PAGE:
Praise, Worship, and the Anointing – Part 4 of 5: 'What is the Anointing?'


Praise, Worship, and the Anointing

The term “anointing” is as prevalent in Pentecostal/Charismatic circles (hereafter abbreviated: P/C, and representative of all subsets thereof) as salt in the ocean. Considering how little the new covenant scripture mentions it, it seems like too much has been made of too little. In some places, the alleged “anointing” has become a fetish, a golden calf: our worship services exist to facilitate someone’s idea of what the anointing is, rather than to honor the person of Jesus.

The word “anointing” is used somewhat broadly and indiscriminately to refer to:

a)     Things that are called, selected, or commissioned by God.

b)    Being gifted for effective ministry, almost always associated with some aspect of in-church expression.

c)     Experiencing His manifest presence or being “touched by God.”

d)    A transferrable grace ability.

e)     A manifest sense of His glory, discernible to the senses.

f)     A physically overpowering sensation.

g)     Being in a “special class” of believers (He/she is so . . . anointed).

h)    The effect of worship and song in cultivating the Lord’s presence.

i)      A present power to perform miracles, signs, and wonders.

What is the Anointing?

The sparse usage of the word in the New Testament should tip us off that we’re sailing in tenuous waters. There’s hardly a more significant difference between the Old and the New Covenants than in regard to the anointing. Generally speaking, the implications of the change that took place on the Day of Pentecost are not well understood. A strong Old Covenant mindset dominates the spiritual culture in many P/C and non-P/C churches.

Isaiah 10:27 says that the anointing destroys the yoke. Yokes can represent oppression, bondage, or living under the rigors of precepts and law. The term destroyed means corrupted,[i] ruined, spoiled, or broken. In the prophet’s language, the anointing causes yokes to become corrupted and hence, destroyed. I’ve no problem with this. However, Isaiah 10:27 is virtually the entire sub-structure of the P/C anointing belief system. As it’s typically interpreted and applied, it’s inherently subjective and sensory.

For example, a preacher whose doctrine is correct but whose ministry lacks a discernible “kick” or authority would be considered as lacking the anointing necessary to break yokes.[ii] The special singer who makes you cry, or “feel the Lord’s presence,” instead of just enjoying good singing would be considered anointed. The issue before us is correct understanding of what constitutes the New Covenant anointing, not our subjective feelings on this or that.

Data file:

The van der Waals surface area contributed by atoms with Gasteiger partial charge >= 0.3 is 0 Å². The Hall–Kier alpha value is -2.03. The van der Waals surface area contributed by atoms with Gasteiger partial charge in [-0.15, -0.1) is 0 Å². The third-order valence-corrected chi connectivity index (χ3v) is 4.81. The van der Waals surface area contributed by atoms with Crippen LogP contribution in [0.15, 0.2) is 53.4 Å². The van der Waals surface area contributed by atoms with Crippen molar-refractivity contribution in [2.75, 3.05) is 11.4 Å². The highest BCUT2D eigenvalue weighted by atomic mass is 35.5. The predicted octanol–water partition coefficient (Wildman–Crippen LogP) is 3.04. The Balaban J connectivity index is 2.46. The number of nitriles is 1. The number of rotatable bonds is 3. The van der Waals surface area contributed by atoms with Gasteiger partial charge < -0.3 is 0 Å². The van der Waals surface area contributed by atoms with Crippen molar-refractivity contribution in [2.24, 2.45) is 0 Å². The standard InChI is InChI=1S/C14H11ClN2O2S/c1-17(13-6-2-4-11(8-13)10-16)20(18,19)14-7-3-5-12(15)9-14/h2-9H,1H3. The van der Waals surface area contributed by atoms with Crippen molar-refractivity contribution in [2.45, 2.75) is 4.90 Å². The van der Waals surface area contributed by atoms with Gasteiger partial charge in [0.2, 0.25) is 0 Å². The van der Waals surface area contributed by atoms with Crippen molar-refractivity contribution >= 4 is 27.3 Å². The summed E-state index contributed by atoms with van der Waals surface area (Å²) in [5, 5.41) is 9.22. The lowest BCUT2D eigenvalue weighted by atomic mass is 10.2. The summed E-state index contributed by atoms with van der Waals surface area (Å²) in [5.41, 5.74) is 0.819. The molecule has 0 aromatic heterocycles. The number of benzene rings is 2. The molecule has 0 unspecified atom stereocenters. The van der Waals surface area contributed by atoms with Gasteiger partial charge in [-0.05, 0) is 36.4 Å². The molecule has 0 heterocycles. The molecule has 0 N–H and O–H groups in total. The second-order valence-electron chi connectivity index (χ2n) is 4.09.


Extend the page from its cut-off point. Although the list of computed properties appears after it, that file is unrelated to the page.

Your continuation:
Just because I really liked or witnessed to what the preacher said, or really liked a song, doesn’t necessarily mean he/she, or it, was anointed. I could just be sincerely and whole-heartedly agreeing to error together with the preacher, or the song just suit my musical tastes. Because I may be emotionally moved in a meeting, doesn’t mean that the minister or the meeting is necessarily anointed. I was just emotionally moved—for whatever reason. It is neither right nor wrong. It just is what it is. There is no spiritual significance associated with my subjective feelings.

In Acts 5 when the Holy Spirit was killing Ananias and Sapphira, the room was full of “anointing” and “presence” and “glory.” It just would not pass the bar of how the P/C church defines those things.

The New Testament says that three “greatnesses” were upon the early church: great grace, great power, and great fear.[iii] In most P/C environments we will only face and accept the first two. The idea that something unpleasant or severe could be anointed, is as rare as wings on a cat.

Well then, how should the fact of the New Covenant being “not according to” the Old affect our understanding of the anointing? How does praise and worship in the New Covenant relate to the anointing?